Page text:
According to recent interviews, Whitfield Lovells earliest memories are of his father developing family photographs in the Bronx apartment where he was raised. Now, the artist collects photographs, tintypes, and calling cards of anonymous African-Americans, drawing their images on planks of stained and weathered wood and, most recently, on smooth cream paper.
Even the word dazzling is not up to the job of describing the kaleidoscopic array of visual pleasures Mickalene Thomas offers in her first solo show at Lehmann Maupin Gallery.
The mirror in the title of this modest, but thought-provoking exhibition of video art is not an allusion to the age-old link between femininity and vanity. It refers instead to the technology particular to video, which creates an illusory fusion of self and image.
Burning Down the House: Building a Feminist Art Collection is a subtle chapter in the story of the Brooklyn Museums commitment to collecting and displaying feminist art. Burning Down the House shares a lot of artists, ideas, and assumptions with Global Feminisms: New Directions in Feminist Art, one of the largest, most ambitious, and well-publicized exhibitions devoted to feminist art in 2007.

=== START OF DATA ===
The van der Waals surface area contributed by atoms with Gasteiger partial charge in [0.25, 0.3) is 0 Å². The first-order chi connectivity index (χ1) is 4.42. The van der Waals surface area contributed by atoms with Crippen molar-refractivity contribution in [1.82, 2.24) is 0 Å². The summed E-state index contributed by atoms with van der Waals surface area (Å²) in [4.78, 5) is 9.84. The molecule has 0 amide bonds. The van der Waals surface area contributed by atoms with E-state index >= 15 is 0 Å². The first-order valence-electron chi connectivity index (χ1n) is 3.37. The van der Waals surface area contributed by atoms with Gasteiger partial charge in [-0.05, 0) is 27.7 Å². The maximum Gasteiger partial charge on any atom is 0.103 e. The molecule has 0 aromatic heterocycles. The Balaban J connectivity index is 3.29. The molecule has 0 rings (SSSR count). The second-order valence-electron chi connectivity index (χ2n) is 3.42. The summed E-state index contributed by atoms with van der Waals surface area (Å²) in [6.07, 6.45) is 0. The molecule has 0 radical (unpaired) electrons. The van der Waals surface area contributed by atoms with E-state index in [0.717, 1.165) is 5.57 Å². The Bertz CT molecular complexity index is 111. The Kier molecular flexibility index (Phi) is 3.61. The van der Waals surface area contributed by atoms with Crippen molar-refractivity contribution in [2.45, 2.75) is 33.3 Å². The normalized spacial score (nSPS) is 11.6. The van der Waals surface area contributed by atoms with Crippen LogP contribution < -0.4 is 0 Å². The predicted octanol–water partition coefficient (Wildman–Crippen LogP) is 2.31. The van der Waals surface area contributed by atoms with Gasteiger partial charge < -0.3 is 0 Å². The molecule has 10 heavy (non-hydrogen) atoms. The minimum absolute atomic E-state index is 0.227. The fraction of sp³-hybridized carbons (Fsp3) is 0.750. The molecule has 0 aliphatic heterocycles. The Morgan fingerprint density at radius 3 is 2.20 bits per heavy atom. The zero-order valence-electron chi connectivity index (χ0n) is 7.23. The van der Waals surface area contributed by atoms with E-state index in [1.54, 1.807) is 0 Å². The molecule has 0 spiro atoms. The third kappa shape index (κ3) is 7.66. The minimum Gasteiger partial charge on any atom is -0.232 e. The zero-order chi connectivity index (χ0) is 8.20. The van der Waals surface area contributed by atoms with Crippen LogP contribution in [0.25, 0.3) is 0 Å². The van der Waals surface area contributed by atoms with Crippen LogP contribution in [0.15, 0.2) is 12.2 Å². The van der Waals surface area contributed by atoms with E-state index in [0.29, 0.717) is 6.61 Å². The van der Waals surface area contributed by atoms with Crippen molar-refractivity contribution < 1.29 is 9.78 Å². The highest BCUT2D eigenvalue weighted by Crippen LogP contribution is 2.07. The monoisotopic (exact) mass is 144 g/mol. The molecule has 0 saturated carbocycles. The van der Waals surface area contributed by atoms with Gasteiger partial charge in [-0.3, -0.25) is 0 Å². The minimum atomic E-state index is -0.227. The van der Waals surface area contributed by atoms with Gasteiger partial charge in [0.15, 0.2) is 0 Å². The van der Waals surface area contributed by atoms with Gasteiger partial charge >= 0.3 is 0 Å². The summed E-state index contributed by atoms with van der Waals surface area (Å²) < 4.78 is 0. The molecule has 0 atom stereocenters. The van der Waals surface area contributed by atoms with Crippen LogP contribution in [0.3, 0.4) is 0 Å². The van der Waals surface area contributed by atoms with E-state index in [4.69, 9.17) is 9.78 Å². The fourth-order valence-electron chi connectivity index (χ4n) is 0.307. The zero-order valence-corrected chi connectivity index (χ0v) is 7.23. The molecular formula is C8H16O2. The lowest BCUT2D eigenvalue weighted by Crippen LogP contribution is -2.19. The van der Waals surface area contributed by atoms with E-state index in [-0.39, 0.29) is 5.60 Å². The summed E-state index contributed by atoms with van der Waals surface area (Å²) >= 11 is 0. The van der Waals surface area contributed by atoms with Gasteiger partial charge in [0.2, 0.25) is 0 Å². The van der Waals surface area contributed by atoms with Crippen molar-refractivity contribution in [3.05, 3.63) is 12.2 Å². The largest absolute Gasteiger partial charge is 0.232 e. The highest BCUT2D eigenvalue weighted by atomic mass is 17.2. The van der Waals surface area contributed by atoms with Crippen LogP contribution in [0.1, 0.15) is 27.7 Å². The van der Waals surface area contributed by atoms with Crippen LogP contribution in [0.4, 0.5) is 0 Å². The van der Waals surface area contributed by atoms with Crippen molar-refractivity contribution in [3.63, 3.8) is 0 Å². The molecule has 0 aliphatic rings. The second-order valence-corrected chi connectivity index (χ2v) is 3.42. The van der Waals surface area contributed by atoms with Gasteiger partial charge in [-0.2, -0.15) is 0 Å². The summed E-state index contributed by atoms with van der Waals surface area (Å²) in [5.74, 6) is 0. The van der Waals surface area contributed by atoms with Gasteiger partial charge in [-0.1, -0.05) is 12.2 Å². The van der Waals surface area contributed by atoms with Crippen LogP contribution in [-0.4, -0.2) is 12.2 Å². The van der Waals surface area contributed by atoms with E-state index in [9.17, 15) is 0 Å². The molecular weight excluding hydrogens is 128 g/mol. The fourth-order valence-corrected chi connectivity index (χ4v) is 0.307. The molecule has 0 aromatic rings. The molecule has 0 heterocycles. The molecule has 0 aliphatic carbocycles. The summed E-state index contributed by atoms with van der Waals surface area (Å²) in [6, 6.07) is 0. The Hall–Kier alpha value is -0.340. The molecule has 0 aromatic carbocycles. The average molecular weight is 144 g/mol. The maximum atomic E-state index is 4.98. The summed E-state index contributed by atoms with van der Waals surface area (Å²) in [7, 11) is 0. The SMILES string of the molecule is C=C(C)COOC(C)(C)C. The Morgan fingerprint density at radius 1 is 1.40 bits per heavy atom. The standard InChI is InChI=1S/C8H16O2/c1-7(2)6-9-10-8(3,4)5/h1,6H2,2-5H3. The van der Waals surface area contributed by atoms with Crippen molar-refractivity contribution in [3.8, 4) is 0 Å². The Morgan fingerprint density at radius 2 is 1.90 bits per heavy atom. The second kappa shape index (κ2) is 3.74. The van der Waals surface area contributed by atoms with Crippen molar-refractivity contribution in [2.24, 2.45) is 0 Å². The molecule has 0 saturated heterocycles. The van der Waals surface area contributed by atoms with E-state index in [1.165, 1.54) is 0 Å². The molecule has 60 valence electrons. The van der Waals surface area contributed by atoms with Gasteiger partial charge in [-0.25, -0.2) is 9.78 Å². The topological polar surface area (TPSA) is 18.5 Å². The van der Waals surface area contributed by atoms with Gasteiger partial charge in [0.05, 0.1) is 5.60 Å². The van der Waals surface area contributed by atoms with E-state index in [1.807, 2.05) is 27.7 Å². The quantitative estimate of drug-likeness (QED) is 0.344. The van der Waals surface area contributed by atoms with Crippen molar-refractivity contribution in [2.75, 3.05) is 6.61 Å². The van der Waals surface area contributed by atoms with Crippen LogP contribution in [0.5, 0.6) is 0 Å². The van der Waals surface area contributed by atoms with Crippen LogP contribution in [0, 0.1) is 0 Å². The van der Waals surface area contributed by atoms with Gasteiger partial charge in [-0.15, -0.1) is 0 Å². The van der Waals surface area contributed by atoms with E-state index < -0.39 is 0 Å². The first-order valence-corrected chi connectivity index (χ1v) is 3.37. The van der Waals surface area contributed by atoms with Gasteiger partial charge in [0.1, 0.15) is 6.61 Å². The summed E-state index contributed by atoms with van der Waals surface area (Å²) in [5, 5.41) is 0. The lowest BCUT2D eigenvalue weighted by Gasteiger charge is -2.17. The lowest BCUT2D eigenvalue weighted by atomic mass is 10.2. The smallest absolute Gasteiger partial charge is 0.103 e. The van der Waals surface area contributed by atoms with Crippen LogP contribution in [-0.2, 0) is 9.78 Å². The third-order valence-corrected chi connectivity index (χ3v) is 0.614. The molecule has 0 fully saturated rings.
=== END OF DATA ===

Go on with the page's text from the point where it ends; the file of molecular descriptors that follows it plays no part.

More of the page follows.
Picasso and the Allure of Language takes the artists engagement with language beyond the smattering of words and letters that rise to the surface of Pablo Picassos Cubist paintings.
Venezuelan artist Gego once wrote that she sought “transparency of volume” in her work, “so that a form could be appreciated fully from all angles.”
Tangled Alphabets charts the careers of León Ferrari and Mira Schendel, two twentieth-century artists who made language central to their dense, lyrical explorations of the visual world.
Cutting Realities: Gender Strategies in Art is displayed on the first few floors of the Austrian Cultural Forum; a sleek, modernist building composed of glass and steel. Cutting Realities features work by artists from Central and Eastern Europe who confront, with a wide range of mediums and materials, how often representations of the body reflect prevailing gender hierarchies.
Ghada Amer is best known for works that at first glance seem to be Abstract Expressionist paintings but are actually pornographic images of women embroidered onto canvases with colored thread. It is Amers choice to let the thread spill from these images, pouring into rhythmic tangles that create visual affinities with Abstract Expressionisms swaths of color and gestural lines.